Collecting anything and future nature interest

Chris Durden drdn at
Wed Jun 30 13:10:00 EDT 1999

At 03:18 PM 1999:06:30 GMT, you wrote:

. . . . . . .. . . . . 
   We can all argue amongst ourselves and watch
>while a new housing estate is built over another colony of endangered
> By the way... I live in an area of Hampshire near where one of the largest
>colonies of English Marsh Fritillaries once lived..... all now buried under
>a new housing estate in the mid 1980's. So last years full protection was a
>bit late in my view...still better late than never!! As you may (Or may
>not?) know the marsh fritillary is one of the easiest butterflies in the
>world to breed..... I rest my case!
>Ready to pop out again? 

  Remember this is an international people problem. Protect habitat not
species. If they have habitat the species will survive, even enough of them
that a surplus may be harvested.
  The only way we can protect habitat is at the expense of our own economy.
The housing estate on the marsh shows that this is an economic problem.
Ecologic management of species will not help if business exploitation
overrides all else. We have no more wilderness. There is an economic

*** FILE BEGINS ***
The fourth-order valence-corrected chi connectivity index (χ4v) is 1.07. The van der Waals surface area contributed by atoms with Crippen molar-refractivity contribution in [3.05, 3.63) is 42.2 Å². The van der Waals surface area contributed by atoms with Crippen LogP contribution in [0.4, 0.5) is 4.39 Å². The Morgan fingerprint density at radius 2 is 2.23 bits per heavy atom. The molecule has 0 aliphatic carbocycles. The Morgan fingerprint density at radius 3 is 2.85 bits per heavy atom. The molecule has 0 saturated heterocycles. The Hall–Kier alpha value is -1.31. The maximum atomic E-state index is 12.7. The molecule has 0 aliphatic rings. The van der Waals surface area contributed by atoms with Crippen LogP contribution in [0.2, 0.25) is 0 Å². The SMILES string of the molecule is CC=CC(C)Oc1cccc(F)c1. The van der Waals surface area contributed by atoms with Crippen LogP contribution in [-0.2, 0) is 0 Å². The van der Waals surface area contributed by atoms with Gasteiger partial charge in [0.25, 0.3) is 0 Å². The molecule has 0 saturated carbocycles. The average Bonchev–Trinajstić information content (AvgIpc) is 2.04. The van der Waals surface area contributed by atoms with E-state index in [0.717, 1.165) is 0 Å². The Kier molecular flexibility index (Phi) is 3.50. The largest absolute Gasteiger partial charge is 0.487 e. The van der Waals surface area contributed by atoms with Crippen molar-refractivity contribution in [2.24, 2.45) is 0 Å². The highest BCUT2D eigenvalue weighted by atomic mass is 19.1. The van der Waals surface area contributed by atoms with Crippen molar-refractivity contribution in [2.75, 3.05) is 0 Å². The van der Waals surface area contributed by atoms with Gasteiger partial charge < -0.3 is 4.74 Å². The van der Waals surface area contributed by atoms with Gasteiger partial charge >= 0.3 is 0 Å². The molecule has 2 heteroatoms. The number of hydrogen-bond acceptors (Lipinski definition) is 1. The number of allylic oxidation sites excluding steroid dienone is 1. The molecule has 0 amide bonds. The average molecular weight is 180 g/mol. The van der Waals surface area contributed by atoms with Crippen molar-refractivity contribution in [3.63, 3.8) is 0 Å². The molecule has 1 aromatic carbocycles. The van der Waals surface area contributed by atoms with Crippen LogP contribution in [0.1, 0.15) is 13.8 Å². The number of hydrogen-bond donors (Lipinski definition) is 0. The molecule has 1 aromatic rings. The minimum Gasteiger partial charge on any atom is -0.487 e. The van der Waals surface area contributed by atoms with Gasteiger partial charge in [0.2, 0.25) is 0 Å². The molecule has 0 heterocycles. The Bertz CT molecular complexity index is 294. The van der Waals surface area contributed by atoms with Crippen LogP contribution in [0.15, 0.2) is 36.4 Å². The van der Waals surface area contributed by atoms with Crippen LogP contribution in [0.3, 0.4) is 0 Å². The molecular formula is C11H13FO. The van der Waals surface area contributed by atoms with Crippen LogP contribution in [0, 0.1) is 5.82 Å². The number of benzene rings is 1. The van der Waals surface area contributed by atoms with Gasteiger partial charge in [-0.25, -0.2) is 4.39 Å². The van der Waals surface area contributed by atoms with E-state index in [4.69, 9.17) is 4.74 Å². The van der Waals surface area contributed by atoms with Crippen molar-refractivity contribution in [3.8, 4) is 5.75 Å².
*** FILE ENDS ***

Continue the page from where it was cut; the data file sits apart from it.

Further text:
interest in all "vacant" land. I know of no viable solution although there
are a number of very different experiments going on, the outcomes of which
we shall not know for quite a while. A strong government can legislate a
piece of land off limits to development. When a weak government cannot do
this an economic incentive can be found to encourage the inhabitants to
protect a habitat. Under status quo both these approaches may work in some
places. We are not under status quo. People are reproducing, building new
villages, running out of local resources, starving, being saved from
epidemics by modern medicine. In the human growth locations of the world I
see no long term prospects for survival of habitat, unless people can be
persuaded to cut back growth in order to improve the quality of life (their
own individual lives). This is a long way from realistic economics but
remember we are talking butterflies here - and they are a symbol of the
quality of life.
...........Chris Durden, Austin, TX

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